United States of America v. Alabama Department of Mental Health and Mental Retardation, No. 2:2008cv01025 - Document 52 (M.D. Ala. 2010)

Court Description: MEMORANDUM OPINION AND ORDER directing as follows: (1) the def's 17 motion to dismiss or alternative motion for judgment on the pleadings is DENIED; (2) the plf United States' 15 motion for partial summary judgment is GRANTED. Signed by Hon. Chief Judge Mark E. Fuller on 2/9/10. (Attachments: # 1 civil appeals checklist)(djy, )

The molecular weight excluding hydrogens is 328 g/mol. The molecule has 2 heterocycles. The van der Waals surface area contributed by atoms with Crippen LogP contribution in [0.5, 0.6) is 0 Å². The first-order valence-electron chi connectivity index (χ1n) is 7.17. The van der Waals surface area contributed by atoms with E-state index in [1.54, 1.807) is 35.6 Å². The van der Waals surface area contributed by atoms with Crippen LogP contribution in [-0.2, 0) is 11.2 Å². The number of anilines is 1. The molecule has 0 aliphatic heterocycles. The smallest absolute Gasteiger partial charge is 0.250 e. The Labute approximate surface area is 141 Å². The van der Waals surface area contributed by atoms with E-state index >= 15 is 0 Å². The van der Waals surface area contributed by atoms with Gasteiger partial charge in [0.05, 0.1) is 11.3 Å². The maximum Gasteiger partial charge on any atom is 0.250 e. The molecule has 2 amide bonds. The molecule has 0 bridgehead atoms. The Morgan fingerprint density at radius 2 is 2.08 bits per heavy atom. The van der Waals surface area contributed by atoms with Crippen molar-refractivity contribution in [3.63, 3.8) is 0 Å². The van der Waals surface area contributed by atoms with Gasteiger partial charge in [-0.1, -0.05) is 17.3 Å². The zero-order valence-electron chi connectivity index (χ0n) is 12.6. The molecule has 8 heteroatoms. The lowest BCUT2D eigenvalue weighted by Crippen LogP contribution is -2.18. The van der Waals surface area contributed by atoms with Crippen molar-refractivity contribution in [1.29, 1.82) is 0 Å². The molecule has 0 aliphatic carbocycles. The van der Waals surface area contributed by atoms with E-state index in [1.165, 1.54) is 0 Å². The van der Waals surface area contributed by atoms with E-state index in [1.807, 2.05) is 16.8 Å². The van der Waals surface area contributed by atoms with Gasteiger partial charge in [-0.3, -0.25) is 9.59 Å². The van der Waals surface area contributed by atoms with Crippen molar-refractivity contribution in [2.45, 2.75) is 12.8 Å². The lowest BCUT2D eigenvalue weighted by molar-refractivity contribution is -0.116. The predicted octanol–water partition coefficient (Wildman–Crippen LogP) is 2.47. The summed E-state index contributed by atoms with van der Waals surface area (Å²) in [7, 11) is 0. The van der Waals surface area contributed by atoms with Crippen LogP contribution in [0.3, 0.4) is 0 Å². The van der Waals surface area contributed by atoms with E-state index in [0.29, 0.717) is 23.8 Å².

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IN THE UNITED STATES DISTRICT COURT FOR THE MIDDLE DISTRICT OF ALABAMA NORTHERN DIVISION UNITED STATES OF AMERICA, PLAINTIFF, v. ALABAMA DEPARTMENT OF MENTAL HEALTH AND MENTAL RETARDATION, DEFENDANT. ) ) ) ) ) ) ) ) ) ) ) CASE NO. 2:08-cv-1025-MEF (WO) MEMORANDUM OPINION AND ORDER The United States of America ( the United States ) brings suit against the Alabama Department of Mental Health and Mental Retardation ( the Department ) for alleged violations of the Uniformed Services Employment and Reemployment Rights Act of 1994, 38 U.S.C. §§ 4301-4333 ( USERRA ). The cause is before the Court on the Defendant s Motion to Dismiss or Alternative Motion for Judgment on the Pleadings (Doc. # 17) and Plaintiff United States Motion for Partial Summary Judgment (Doc. # 15). Both motions address the issue of whether certain of the Department s asserted affirmative defenses are valid. For the reasons set forth below, the Defendant s motion is due to be DENIED and the Plaintiff s motion is due to be GRANTED. JURISDICTION AND VENUE This Court has subject matter jurisdiction over this action pursuant to 38 U.S.C. § 4323(b). There is no dispute as to the Department being subject to personal jurisdiction. Venue is proper in the Court pursuant to 38 U.S.C. §4323(c)(1) and 28 U.S.C. § 1391(b). PROCEDURAL HISTORY On December 30, 2008, the United States filed this civil action against the Department. The United States alleges that the Department violated USERRA by failing to promptly reemploy a longtime Department employee named Roy Hamilton ( Hamilton ) after he returned from active military service in Iraq. The United States seeks declaratory relief, injunctive relief which would require the Department to comply with all provisions of USERRA and to compensate Hamilton for lost earnings and benefits. The United States also seeks injunctive relief which would return Hamilton to the seniority, status and compensation he would have attained had he remained continuously employed with the Department until the present including during the time of his active duty service. Finally, the United States seeks to enjoin the Department from future violations of USERRA. On January 29, 2009, the Department filed its Answer (Doc. # 8). In this Answer, the Department asserted a number of affirmative defenses. Those defenses included: a contention that the Eleventh Amendment bars this action, a contention that comity, our federalism, or a variety of abstention doctrines bar this action, and an assertion that the Mt. Healthy defense is applicable. On June 5, 2009, the United States filed its motion for partial summary judgment. By this motion, the United States contends that as a matter of law the affirmative defenses relating to the Eleventh Amendment, comity, federalism, and various types of abstention are inapplicable to this action. The United States further contends that the Mt. Healthy defense is inapplicable as a matter of law. On June 5, 2009, the Department filed a motion seeking dismissal pursuant to Federal 2 Rule of Civil Procedure 12(b)(1) and 12(b)(6). Alternatively, the Department sought judgment on the pleadings pursuant to Federal Rule of Civil Procedure 12(c). Like the motion from the United States, the Department s motions address the affirmative defenses relating to the Eleventh Amendment, comity, federalism, and various types of abstention. On June 5, 2009, the Department filed a separate motion for summary judgment predicated on different grounds. The Court will address that motion by a separate opinion. APPLICABLE LEGAL STANDARDS While these motions before the Court all address substantially the same legal issues, the applicable legal standards vary because of the differing natures of the motions. Each of these standards is discussed below. A Rule 12(b)(1) motion attacks the court s subject matter jurisdiction to entertain an action. A Rule 12(b)(6) motion tests the legal sufficiency of the complaint. Prior to the Supreme Court s decision in Bell Atl. Corp. v. Twombly, 127 S. Ct. 1955 (2007), a motion to dismiss could only be granted if a plaintiff could prove no set of facts . . . which would entitle him to relief. See Conley v. Gibson, 355 U.S. 41, 45-46 (1957); see also Hishon v. King & Spalding, 467 U.S. 69, 73 (1984); Wright v. Newsome, 795 F.2d 964, 967 (11th Cir. 1986). Now, in order to survive a motion to dismiss for failure to state a claim, the plaintiff must allege enough facts to state a claim to relief that is plausible on its face. Twombly, 127 S. Ct. at 1974. While the factual allegations of a complaint need not be detailed, a plaintiff must nevertheless provide the grounds of his entitlement to relief and a formulaic recitation of the elements of a cause of action will not do. Id. at 1965. A 3 plaintiff s [f]actual allegations must be enough to raise a right to relief above a speculative level on the assumption that the allegations in the complaint are true. Id. It is not sufficient that the pleadings merely le[ave] open the possibility that the plaintiff might later establish some set of undisclosed facts to support recovery. Id. at 1968 (internal quotation and alteration omitted). In considering a defendant s motion to dismiss, a district court will accept as true all well-pleaded factual allegations and view them in a light most favorable to the plaintiff. See Am. United Life Ins. Co. v. Martinez, 480 F.3d 1043, 1057 (11th Cir. 2007). Accord, Nelson v. Campbell, 541 U.S. 637, 640 (2004) (where a court is considering dismissal of a complaint at the pleading stage, it must assume the allegations of the complaint are true). Pursuant to Rule 12(c) of the Federal Rules of Civil Procedure, the Department s motion for judgment on the pleadings requests dismissal of the Government s complaint. In deciding a Rule 12(c) motion for judgment on the pleadings, a Court may consider only the pleadings, in this case the Complaint and Answer. See Fed. R. Civ. P. 12(c). A motion for judgment on the pleadings under Rule 12(c) is governed by the same standards as a motion to dismiss under Rule 12(b)(6). The main difference between the motions is that a motion for judgment on the pleadings is made after an answer and that answer may also be considered in deciding the motion. [T]he fact allegations of the complaint are to be taken as true, but those of the answer are taken as true only where and to the extent that they have not been denied or do not conflict with those of the complaint. Stanton v. Larsh, 239 F.2d 4 104, 106 (5th Cir. 1956)1 ; Bass v. Hoagland, 172 F.2d 205, 207 (5th Cir.), cert. denied, 338 U.S. 816 (1949). In order to prevail, a motion for judgment on the pleadings must be based on the undisputed facts appearing in all the pleadings. Stanton, 239 F.2d at 106. Furthermore, the Court is obliged to scrutinize the complaint, construed in plaintiff's favor, and to allow it to stand if it alleges enough facts to state a claim to relief that is plausible on its face. Bell Atl. Corp. v. Twombly, 127 S. Ct. 1955, 1974 (2007). Thus, judgment on the pleadings under Rule 12(c) of the Federal Rules of Civil Procedure is appropriate when there are no material facts in dispute and the moving party is entitled to judgment as a matter of law. Mergens v. Dreyfoos, 166 F.3d 1114, 1116-17 (11th Cir. 1999). Federal Rule of Civil Procedure 12(d) plainly provides that when a party presents matters outside of the pleadings in a motion brought pursuant to Rule 12(c), the motion must be treated as one for summary judgment pursuant to Rule 56 unless the Court excludes those matters outside the pleadings. Fed. R. Civ. P. 12(d). A court inclined to consider materials outside the pleadings presented by a motion pursuant to Rule 12(c) must give the parties a reasonable opportunity to present all materials pertinent to the motion. Id. In this case, the Court will exercise its discretion to exclude the materials presented or cited in the Department s motion which are not found in the pleadings. Unlike the motions from the Department, the United States motion is predicated on 1 In Bonner v. City of Prichard, Ala., 661 F.2d 1206, 1209 (11th Cir. Nov. 3, 1981) (en banc), the Eleventh Circuit adopted as binding precedent all Fifth Circuit decisions handed down prior to the close of business on September 30, 1981. 5 Federal Rule of Civil Procedure 56 which tests the sufficiency of a claim or defense on the basis of a submitted evidentiary record as opposed to on the allegations of the pleadings. Summary judgment is appropriate when the pleadings, depositions, answers to interrogatories, and admissions on file, together with the affidavits, if any, show that there is no genuine issue as to any material fact and that the moving party is entitled to a judgment as a matter of law. Fed. R. Civ. P. 56(c). A material fact is genuine only if the evidence is such that a reasonable jury could return a verdict for the nonmoving party. Anderson v. Liberty Lobby, Inc., 477 U.S. 242, 248 (1986). According to the Supreme Court, a party seeking summary judgment always bears the initial responsibility of informing the district court of the basis for its motion, and identifying those portions of [the record] which it believes demonstrate the absence of a genuine issue of material fact. Celotex Corp. v. Catrett, 477 U.S. 317, 323 (1986) (quotation omitted). The movant can meet this burden by presenting evidence showing there is no dispute of material fact, or by showing the nonmoving party has failed to present evidence in support of some element of its case on which it bears the ultimate burden of proof. Id. at 322-23. After the movant satisfies this requirement, the burden shifts to the adverse party [who] must set forth specific facts showing that there is a genuine issue for trial. Anderson, 477 U.S. at 250 (quotation omitted). [T]his standard provides that the mere existence of some alleged factual dispute between the parties will not defeat an otherwise properly supported motion for summary judgment. Id. at 247-48. The non-moving party must do more than simply show that there is some metaphysical doubt as to the material facts. 6 Matsushita Elec. Indus. Co. v. Zenith Radio Corp., 475 U.S. 574, 586 (1986). The Eleventh Circuit Court of Appeals has held that [a]ll reasonable inferences arising from the undisputed facts should be made in favor of the nonmovant, but an inference based on speculation and conjecture is not reasonable. Blackston v. Shook & Fletcher Insulation Co., 764 F.2d 1480, 1482 (11th Cir. 1985) (citation omitted). DISCUSSION A. The Department s Motion Pursuant to Rule 12(b) is Untimely. Rule 12(b) requires a defendant to make a motion pursuant to 12(b)(1) or 12(b)(6) prior to filing a responsive pleading. Specifically, it states that [a] motion asserting any of these defenses must be made before pleading if a responsive pleading is allowed. Fed. R. Civ. P. 12(b). Here, the Department filed its answer long before filing its motions pursuant to Rule 12(b)(1) or Rule 12(b)(6). As a result the motion is due to be DENIED as untimely to the extent that it seeks to rely upon Rule 12(b)(1) or Rule 12(b)(6). B. Neither Alabama s Sovereign Immunity, Nor the Eleventh Amendment, Bars This Action Brought by the Federal Government to Enforce a Federal Statute. The Department contends that USERRA is not enforceable against states acting as employers because Alabama s sovereign immunity and the Eleventh Amendment shields it from suit in federal court. The Eleventh Amendment to the United States Constitution provides that [t]he judicial power of the United States shall not be construed to extend to any suit in law or equity, commenced or prosecuted against one of the United States by citizens of another state or by citizens or subjects of any foreign state. 7 U.S. Const. amend. XI (emphasis added). The plain text of this provision does nothing to prohibit the United States from bringing suit against a state. It is well-settled that states are subject to suit by the United States. See, e.g., United States v. Mississippi, 380 U.S. 128 (1965); Monaco v. Mississippi, 292 U.S. 313, 329 (1934); EEOC v. Bd. of Supervisors for the Univ. of. La. Sys., 559 F.3d 270, 272 (5th Cir. 2009); Chao v. Va. Dep t of Transp., 291 F.3d 276, 280 (4th Cir. 2002). States, in ratifying the Constitution, did surrender a portion of their inherent immunity by consenting to suits brought by sister States or by the Federal Government. See, e.g., Alden v. Maine, 527 U.S. 706, 755 (1999). Indeed, one of the very cases on which the Department relies for its contention that the Eleventh Circuit bars this action, in fact, recognizes that the Federal Government can bring suit in federal court against a State in order to ensure its compliance with federal law. Seminole Tribe of Fla. v. Fla., 517 U.S. at 44, 71 n.14 (1996) (holding that Congress lacked authority under Article I of the Constitution to abrogate the states Eleventh Amendment immunity from suit by private parties without the states consent). More specifically, USERRA itself contemplates the filing of this very type of action. If the Attorney General is reasonably satisfied that the person on whose behalf the complaint is referred is entitled to the rights or benefits sought, the Attorney General may appear on behalf of ...the person on whose behalf the complaint is submitted and commence an action for relief under this chapter for such person. In the case of such an action against a State (as an employer), the action shall be brought in the name of the United States as the plaintiff in the action. 38 U.S.C. § 4323(a) (emphasis added). The Department argues that the United States is not acting here to protect its interests 8 and that the real party in interest is Hamilton. The Court cannot agree. The United States has a clear interest in protecting the employment rights of members of its armed services 2 upon them return from deployment because these rights are key in promoting enlistment. Additionally, the United States has a real and substantial interest in insuring compliance with its laws generally as well as with USERRA specifically. Simply put, there is no merit to the Department s contention that sovereign immunity or the Eleventh Amendment shield it from this suit. To the extent that the Department seeks judgment on the pleadings on this basis, its motion is due to be DENIED. To the extent that the United States seeks judgment as a matter of law on the inapplicability of this defense, its motion is due to be GRANTED. C. Abstention Doctrine Does Not Bar This Action Asserting nearly every variety of abstention recognized by law, the Department asks this Court to reject the United States suit. Unfortunately, the Department is unable to articulate how these doctrines could conceivably apply in this context. The invoked doctrines seek to prevent federal courts from meddling in pending state court criminal prosecutions, duplicating the efforts of a parallel state court action, interfering in state administrative proceedings, or tackling difficult questions of state law. It borders on the ridiculous to suggest such concerns are present in this case. Comity presents no bar. This is not a case of the federal government seeking to interfere with a state s ability to perform its separate 2 Without question members of the National Guard and the Reserve play a vital role in this nation s armed forces. 9 functions. There is no appropriate legal grounds for abstention in this case. To the extent that the Department s motion was based on such a contention, it is due to be DENIED. D. The Mt. Healthy Defense Is Inapplicable As A Matter of Law. In its partial motion for summary judgment, the United States also seeks judgment as a matter of law on one of the other affirmative defenses which the Department has asserted: the Mt. Healthy defense. In its brief, the United States cogently explains why this defense fails as a matter of law. The Department concedes that absent an allegation of intentional discrimination this defense is not necessary. Accordingly, the United States motion is due to be granted as to this affirmative defense as well. CONCLUSION For the foregoing reasons, it is hereby ORDERED as follows: 1. The Defendant s Motion to Dismiss or Alternative Motion for Judgment on the Pleadings (Doc. # 17) is DENIED. 2. The Plaintiff United States Motion for Partial Summary Judgment (Doc. # 15) is GRANTED. DONE this the 9 th day of February, 2010. /s/ Mark E. Fuller CHIEF UNITED STATES DISTRICT JUDGE 10